Rep. Morales introduces bill to establish a statewide
‘Medicare for All’ healthcare system


STATE HOUSE – Rep. David Morales (D-Dist. 7, Providence) recently introduced legislation to establish a statewide universal, comprehensive single-payer health care program.

“Health care is a human right,” said Representative Morales (D-Dist. 7, Providence). “Let’s be clear, receiving medical, dental and vision care should not be exclusive, expensive or accessible to only the fortunate. Across Rhode Island, thousands of working people and families lack the medical care and treatment that they need because it is too expensive. It is time we radically transform our local health care system and establish a single-payer Medicare-for-all health care system that guarantees comprehensive health care coverage to all Rhode Islanders free of out-of-pocket expenses or co-payments, regardless of socioeconomic status. And contrary to popular belief, we do not need to wait for the federal government to act on this issue.”

The bill (2023-H 6339) would create a “Medicare-for-all” style single-payer program that would replace multiple “middlemen” insurers with a single coverage provider, the Rhode Island Comprehensive Health Insurance Program (RICHIP).

The program would be funded by consolidating government and private payments to multiple insurance carriers into a more economical and efficient single-payer program and would replace high health insurance premiums, copays and deductibles with progressive taxes on large businesses and federal reimbursements.

Representative Morales’ bill is designed to allow a majority of Rhode Islanders to pay less for health insurance and all Rhode Islanders to have access to comprehensive coverage that includes medical, dental, vision and mental health care, as well as lower-priced prescription drugs.

According to data from the Kaiser Family Foundation, in 2021 the average cost of an individual insurance plan in Rhode Island was $8,125 and the average cost of a family plan was $22,381. Employers paid on average 75% of those costs and employees paid the other 25%, meaning the average employer paid between $6,000 and $17,000 per covered employee and the average worker paid between $2,000 and $6,000. Those costs do not include copays, coinsurance, deductibles or prescription copays, which can add up to thousands or even tens of thousands of dollars if individuals require care.

The program proposed by Representative Morales would be paid for primarily by a 10% payroll tax, with the employer responsible for 8% and the employee responsible for 2%. There would be no copays or deductibles, and prescription medicine would be free. Additional funding would come from federal Medicaid and Medicare reimbursements along with a 10% tax on unearned income, such as capital gains and dividends.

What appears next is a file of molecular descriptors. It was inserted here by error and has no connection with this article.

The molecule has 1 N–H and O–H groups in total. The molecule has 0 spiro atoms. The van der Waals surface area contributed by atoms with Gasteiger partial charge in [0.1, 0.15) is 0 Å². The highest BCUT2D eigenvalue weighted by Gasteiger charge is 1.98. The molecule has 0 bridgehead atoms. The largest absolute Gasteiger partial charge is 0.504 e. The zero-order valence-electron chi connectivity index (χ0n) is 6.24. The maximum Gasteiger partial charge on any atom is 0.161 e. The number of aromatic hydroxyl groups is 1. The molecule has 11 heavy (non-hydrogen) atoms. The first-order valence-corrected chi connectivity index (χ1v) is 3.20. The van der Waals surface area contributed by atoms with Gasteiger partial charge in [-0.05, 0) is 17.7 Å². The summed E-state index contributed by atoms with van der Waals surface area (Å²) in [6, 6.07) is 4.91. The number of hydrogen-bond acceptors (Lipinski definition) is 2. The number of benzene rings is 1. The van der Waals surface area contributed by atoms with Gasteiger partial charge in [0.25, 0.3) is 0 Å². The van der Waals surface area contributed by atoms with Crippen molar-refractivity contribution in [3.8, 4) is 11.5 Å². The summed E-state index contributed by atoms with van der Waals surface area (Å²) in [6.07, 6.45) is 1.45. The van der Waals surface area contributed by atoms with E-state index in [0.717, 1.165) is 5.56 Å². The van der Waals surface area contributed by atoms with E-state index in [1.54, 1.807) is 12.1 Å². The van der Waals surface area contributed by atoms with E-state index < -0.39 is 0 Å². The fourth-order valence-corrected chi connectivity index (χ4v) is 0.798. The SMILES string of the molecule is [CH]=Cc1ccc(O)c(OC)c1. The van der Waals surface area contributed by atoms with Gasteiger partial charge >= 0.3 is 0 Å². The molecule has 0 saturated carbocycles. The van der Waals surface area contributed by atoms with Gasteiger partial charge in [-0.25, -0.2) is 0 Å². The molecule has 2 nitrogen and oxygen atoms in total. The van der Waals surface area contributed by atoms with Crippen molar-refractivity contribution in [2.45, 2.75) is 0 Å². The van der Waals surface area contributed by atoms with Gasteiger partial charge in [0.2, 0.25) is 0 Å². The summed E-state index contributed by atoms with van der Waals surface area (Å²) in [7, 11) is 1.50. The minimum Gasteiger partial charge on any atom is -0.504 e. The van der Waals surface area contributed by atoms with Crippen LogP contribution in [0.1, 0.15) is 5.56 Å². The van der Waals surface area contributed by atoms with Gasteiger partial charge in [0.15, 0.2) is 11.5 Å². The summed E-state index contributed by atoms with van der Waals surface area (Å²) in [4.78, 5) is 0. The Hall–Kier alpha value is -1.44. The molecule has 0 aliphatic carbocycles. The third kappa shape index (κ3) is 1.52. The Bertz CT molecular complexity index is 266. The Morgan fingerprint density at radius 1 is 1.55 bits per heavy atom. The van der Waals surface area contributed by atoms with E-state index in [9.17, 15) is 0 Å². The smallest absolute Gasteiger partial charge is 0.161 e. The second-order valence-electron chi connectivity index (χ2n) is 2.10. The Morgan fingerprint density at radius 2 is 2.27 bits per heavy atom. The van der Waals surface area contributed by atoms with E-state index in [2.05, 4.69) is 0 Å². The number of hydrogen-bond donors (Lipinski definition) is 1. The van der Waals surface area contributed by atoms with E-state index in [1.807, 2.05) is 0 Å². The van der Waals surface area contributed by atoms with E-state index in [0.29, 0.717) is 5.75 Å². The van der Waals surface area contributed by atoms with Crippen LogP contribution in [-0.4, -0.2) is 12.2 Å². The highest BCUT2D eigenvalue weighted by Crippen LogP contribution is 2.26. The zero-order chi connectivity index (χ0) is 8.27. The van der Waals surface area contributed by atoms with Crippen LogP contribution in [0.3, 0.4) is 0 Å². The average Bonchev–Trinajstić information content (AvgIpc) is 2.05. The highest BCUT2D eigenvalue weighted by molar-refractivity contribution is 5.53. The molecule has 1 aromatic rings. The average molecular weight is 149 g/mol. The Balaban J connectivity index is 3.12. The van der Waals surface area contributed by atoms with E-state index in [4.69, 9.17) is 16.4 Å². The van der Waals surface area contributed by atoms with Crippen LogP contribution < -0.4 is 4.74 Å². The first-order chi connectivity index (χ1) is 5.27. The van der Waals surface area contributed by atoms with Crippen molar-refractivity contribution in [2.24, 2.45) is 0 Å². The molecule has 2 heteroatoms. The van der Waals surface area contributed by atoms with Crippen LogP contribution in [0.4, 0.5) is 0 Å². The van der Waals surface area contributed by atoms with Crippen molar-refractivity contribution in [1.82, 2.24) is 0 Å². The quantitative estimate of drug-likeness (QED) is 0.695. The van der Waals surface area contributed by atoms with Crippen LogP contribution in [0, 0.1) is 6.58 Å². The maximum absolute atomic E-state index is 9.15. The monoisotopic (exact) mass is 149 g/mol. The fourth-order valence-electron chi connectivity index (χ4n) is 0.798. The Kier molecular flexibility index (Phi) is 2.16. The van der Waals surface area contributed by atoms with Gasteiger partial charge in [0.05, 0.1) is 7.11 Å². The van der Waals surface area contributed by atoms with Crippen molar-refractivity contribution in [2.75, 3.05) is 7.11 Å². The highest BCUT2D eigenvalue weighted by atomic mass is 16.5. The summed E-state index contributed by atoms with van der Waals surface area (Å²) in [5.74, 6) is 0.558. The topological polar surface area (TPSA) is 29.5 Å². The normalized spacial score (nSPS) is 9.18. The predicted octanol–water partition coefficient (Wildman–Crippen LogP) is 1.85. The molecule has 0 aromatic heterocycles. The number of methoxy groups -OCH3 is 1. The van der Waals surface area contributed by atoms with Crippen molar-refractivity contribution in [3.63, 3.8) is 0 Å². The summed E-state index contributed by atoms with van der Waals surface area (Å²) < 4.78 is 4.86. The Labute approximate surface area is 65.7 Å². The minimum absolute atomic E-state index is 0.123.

According to the Rhode Island Department of Labor and Training, the average private-sector salary in Rhode Island in 2021 was $60,633. That means that under the Medicare-for-All plan, the average employer would pay $4,851 per year and the average employee would pay $1,213 in total annual health care spending.

The savings come from efficiencies and reducing middlemen profits. Currently, a complex web of regulations and negotiations take place between health care providers and insurance companies and pharmacy benefits managers (PBMs). Hospitals and doctors’ offices expend enormous resources contacting insurance companies and debating over payments owed. And insurance companies and PBMs are among the most profitable corporations in the entire country.

The legislation is supported by Physicians for a National Health Program Rhode Island. Advocates point out that other countries have universal, single-payer systems that provide better health outcomes at lower costs than the U.S. system.

“Canada’s single-payer program began in 1962, in the province of Saskatchewan, which is approximately the same size as Rhode Island. It was so successful, it became a national program within 10 years and continues to be successful today, with better outcomes and lower costs than the U.S.,” said J. Mark Ryan, MD, FACP, chairman of the Rhode Island chapter of Physicians for a National Health Program. “Support for single payer extends across the state and includes businesses, unions and community organizations. Rhode Island can lead the way to a better health care system in the United States.”

“Unfortunately, many of us know from experience, that our current for-profit health care system is not benefitting anyone except the CEOs and stockholders of the corporations that are syphoning money out of the pockets of our workers and small businesses,” said Representative Morales. “It is imperative that we wrest control of this basic human right away from the companies profiting at our expense, and toward an accessible health care system available to everyone.”